George Osborne carries the 2015 Spending Review as he leaves the Treasury. Photo: Tim Ireland / PA Images
#SpendingReview 2015 – the Touchstone blog round up
George Osborne’s first Spending Review of the new parliament has hit the headlines for his spectacular U-turn over drastic cuts to tax credits. It avoids the hardship it would have inflicted on millions of low-paid families, though as Richard Exell points out, the cuts to Universal Credit are still there and will hit more people over time – 31 million of them, mostly in working families.
There were other things to welcome too. Tim Page highlighted a positive change in attitude towards a more active industrial strategy, something our hard pressed steel industry in particular will need to see real detail on, and quickly.
Another mini U-turn saw threatened cuts to adult learning reduced – possibly because of income from the Apprenticeships levy. Iain Murray looked at what the changes would mean for skills and learning.
And unions have been pressing too in recent weeks for a deal that would #FullyFundOurNHS, and a last minute deal seems to have emerged. Matt Dykes looks at what we got – a front-loaded settlement to help with the current crisis, but a boast of the “biggest ever commitment to the NHS” that didn’t really stack up.
The Chancellor was bullish about the doubling of the housing budget (from 2018), but worryingly had nothing on social housing. Without a focus on those on growing waiting lists or in substandard private rentals, Paul Sellers is concerned extending ‘right to buy’ will only make things worse for low paid households, rather than better.
Local government was hit very hard, with the announcement that the main central government grant to it would be phased out by the end of the parliament – a 50% cut on local government’s money from the centre. Alice Hood says this will have profound consequences, even if the optimistic projections are realised.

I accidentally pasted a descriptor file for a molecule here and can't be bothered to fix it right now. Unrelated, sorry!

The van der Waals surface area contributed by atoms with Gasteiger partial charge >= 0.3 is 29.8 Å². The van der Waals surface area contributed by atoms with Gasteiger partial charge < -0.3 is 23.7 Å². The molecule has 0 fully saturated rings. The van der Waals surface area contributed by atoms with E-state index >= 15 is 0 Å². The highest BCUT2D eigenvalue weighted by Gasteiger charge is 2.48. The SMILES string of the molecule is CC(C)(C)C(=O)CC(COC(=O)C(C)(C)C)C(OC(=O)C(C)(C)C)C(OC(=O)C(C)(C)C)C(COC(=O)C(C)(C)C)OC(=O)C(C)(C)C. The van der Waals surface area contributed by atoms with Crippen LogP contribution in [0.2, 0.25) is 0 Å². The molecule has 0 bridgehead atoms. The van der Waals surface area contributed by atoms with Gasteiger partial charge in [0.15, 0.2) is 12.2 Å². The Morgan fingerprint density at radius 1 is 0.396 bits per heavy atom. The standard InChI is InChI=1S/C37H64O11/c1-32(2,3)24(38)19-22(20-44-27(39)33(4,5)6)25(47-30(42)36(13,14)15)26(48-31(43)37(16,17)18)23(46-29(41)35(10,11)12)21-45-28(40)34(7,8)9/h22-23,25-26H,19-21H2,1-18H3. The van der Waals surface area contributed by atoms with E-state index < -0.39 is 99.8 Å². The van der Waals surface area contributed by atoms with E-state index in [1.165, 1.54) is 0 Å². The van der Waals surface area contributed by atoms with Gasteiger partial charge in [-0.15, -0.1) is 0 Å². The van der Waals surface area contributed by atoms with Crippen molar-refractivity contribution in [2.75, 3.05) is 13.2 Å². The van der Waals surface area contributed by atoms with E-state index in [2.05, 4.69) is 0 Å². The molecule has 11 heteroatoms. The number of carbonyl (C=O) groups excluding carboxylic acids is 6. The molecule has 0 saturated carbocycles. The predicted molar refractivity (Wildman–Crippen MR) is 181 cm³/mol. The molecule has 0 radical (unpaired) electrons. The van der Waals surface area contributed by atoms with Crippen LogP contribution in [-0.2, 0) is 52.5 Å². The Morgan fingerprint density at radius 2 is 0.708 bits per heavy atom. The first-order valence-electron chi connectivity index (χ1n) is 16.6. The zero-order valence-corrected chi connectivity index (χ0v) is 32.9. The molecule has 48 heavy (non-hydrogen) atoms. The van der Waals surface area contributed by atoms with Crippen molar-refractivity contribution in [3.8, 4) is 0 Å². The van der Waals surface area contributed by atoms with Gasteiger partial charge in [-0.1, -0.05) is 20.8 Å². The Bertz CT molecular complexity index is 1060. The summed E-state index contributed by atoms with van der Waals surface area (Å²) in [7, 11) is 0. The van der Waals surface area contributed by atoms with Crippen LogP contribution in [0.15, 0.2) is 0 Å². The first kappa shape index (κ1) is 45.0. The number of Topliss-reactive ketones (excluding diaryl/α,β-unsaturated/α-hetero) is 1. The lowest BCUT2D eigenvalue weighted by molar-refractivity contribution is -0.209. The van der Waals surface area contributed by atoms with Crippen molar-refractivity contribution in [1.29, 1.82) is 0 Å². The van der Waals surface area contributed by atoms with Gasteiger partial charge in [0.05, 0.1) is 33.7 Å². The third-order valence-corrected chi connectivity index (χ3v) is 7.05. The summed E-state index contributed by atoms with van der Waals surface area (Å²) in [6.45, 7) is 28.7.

And there was a catastrophic blow to UK carbon capture and storage programme, as the entire £1bn funding for this work was cut. Philip Pearson says this completely the wrong signal the week before the Prime Minister goes to Paris for the UN climate change conference – compounded by the damage the government have recently wrought to UK renewables.
Geoff Tily looked at the figures on investment, which told a different story to the positive mentions in the speech. The projected investment spend for this parliament will worryingly be 20% down on the last.
Scarlet Harris says the announcements on the ‘tampon tax’ and funding for charities working on women’s health and domestic violence are awkward and ill thought out.
And Janet Williamson looks at pensions; state, workplace and local government.
So how did he do it? Geoff Tily looks at the accounting behind a budget funded in part by changes to economic forecasts. The reality remains a spending review of massive cuts, and as Frances O’Grady wrote, a series of measures from which ordinary working people will emerge the losers.